Get Regular Updates!
|Unearthing ancient Australia winds back the clock millions of years



Sheepbaa, via Wikimedia Commons*

Unearthing ancient Australia winds back the clock millions of years

Unearthing ancient Australia winds back the clock millions of years

What did prehistoric life look like in Australia? The skeletons of ancient creatures buried for millions of years are shedding light on marsupial evolution.

Unearthing ancient Australia winds back the clock millions of years

Beneath the dry, dusty landscape of a sprawling South Australian cattle station lies an ancient graveyard.

Twenty-five million years ago, Etadunna Station was a lake surrounded by woodland.

Now, its treasure trove of prehistoric fossils are helping scientists unravel the mysteries of life on Earth aeons ago.

View Larger
Image|Judd Case/East Washington University
“We’re working on a million-acre cattle station. It’s dry and sparse. Etadunna Station, named after the rocks,” says Judd.

Dental detective work

WA Museum palaeontologist Dr Kenny Travouillon is an expert on bandicoot and bilby evolution.

Kenny analysed fossils collected from Etadunna by US researchers to shed light on the marsupials’ evolution.

Comparing the teeth of modern bilbies and their distant ancestors shows how their diet changed over time.

Kenny combined his dental detective work with geological data from other scientists. These records show what the climate was like by way of chemicals in the atmosphere added to the soil by plants.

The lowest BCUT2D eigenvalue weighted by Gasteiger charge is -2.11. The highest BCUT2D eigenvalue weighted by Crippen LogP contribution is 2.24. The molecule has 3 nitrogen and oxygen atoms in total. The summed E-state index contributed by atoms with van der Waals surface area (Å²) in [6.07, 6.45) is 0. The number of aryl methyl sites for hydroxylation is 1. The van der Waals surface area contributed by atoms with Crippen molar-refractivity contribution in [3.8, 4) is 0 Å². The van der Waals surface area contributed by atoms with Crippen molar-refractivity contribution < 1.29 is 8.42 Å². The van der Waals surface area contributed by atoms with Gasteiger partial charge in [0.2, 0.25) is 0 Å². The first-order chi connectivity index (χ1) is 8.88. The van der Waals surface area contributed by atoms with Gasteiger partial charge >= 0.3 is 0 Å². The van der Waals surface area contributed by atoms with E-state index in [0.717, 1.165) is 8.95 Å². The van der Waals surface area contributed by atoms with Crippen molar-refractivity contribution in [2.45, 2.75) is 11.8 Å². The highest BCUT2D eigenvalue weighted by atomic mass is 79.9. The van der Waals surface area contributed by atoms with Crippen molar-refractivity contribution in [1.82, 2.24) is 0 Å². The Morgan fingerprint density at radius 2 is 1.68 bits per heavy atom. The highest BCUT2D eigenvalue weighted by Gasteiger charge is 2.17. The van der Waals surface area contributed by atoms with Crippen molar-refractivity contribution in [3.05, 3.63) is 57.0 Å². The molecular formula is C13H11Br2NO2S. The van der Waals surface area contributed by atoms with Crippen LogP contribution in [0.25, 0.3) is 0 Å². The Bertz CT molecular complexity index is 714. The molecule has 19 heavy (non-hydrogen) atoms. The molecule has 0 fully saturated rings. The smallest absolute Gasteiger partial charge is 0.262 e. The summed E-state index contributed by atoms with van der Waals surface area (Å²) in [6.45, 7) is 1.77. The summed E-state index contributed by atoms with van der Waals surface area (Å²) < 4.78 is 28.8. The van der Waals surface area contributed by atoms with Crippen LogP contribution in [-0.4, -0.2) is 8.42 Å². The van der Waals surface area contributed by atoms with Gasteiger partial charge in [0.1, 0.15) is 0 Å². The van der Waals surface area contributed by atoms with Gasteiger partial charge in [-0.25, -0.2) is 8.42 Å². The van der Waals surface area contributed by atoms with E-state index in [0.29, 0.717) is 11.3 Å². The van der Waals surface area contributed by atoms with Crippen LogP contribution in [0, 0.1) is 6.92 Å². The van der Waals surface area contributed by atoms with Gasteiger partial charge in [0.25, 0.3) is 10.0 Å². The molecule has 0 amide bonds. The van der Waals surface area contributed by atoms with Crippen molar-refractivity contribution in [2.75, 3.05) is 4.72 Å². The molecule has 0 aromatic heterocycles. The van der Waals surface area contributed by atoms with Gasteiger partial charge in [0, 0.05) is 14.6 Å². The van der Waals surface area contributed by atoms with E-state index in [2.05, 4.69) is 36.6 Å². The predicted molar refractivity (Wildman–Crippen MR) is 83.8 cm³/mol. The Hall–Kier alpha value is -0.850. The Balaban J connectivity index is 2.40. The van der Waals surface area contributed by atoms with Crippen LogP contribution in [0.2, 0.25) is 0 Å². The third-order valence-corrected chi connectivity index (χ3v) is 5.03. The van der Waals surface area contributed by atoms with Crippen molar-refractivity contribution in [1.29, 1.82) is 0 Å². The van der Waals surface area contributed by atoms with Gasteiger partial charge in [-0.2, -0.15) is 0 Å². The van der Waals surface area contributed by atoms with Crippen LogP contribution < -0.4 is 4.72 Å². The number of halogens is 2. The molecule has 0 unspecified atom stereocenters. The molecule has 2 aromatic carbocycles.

Slowly, these puzzle pieces begin to form a picture.

The big chill

During the Miocene era (roughly 23 to 5 million years ago), the tropical rainforests that once covered Australia were shrinking.

The polar caps were freezing, meaning less rain, and Earth cooled over millions of years.

Species competed fiercely over the remaining resources; causing many to change size over time.

“The bilby that was discovered there was probably the largest species by far,” Kenny says.

“It would have been about the size of today’s lesser bilby. Everything else at that point was much smaller – the size of a mouse.”

But it wasn’t alone.

Hop to it

The first hopping kangaroos evolved from their rainforest-dwelling ancestors to cover vast plains in search of food and mates.

Small cat-like marsupials called dasyurids hunted ground-dwelling bilbies and bandicoots. The quoll and Tasmanian devil are modern-day dasyurids.

“The dasyurids don’t seem to be very prevalent, whereas today, they’re the most diverse group of marsupials, with kangaroos the second most diverse,” says Kenny.

But the fossils collected at Etadunna Station met a different end – crocodile attack.


Crocodile ‘larders’

Professor Judd Case is an evolutionary biologist at Eastern Washington University. His team found the fossils at Etadunna Station by combing through ancient lake deposits.

“We find lakes with partial skeletons where crocs have pulled the animals in,” says Judd.

“It’s their larder, to come back later. Then it gets covered up and they can’t find it – until we do millions of years later.”

But even when you know where to look, finding fossils isn’t easy.

Judd’s team built quarries in areas where they expected to find fossils.

View Larger
Image|Judd Case/East Washington University
When they found fossil deposits, the team would build a quarry

“You’re on your knees in the quarry to find these larger bones,” says Judd. “But most of the fossils are fragments of skull or teeth. You need to sieve through them with water.”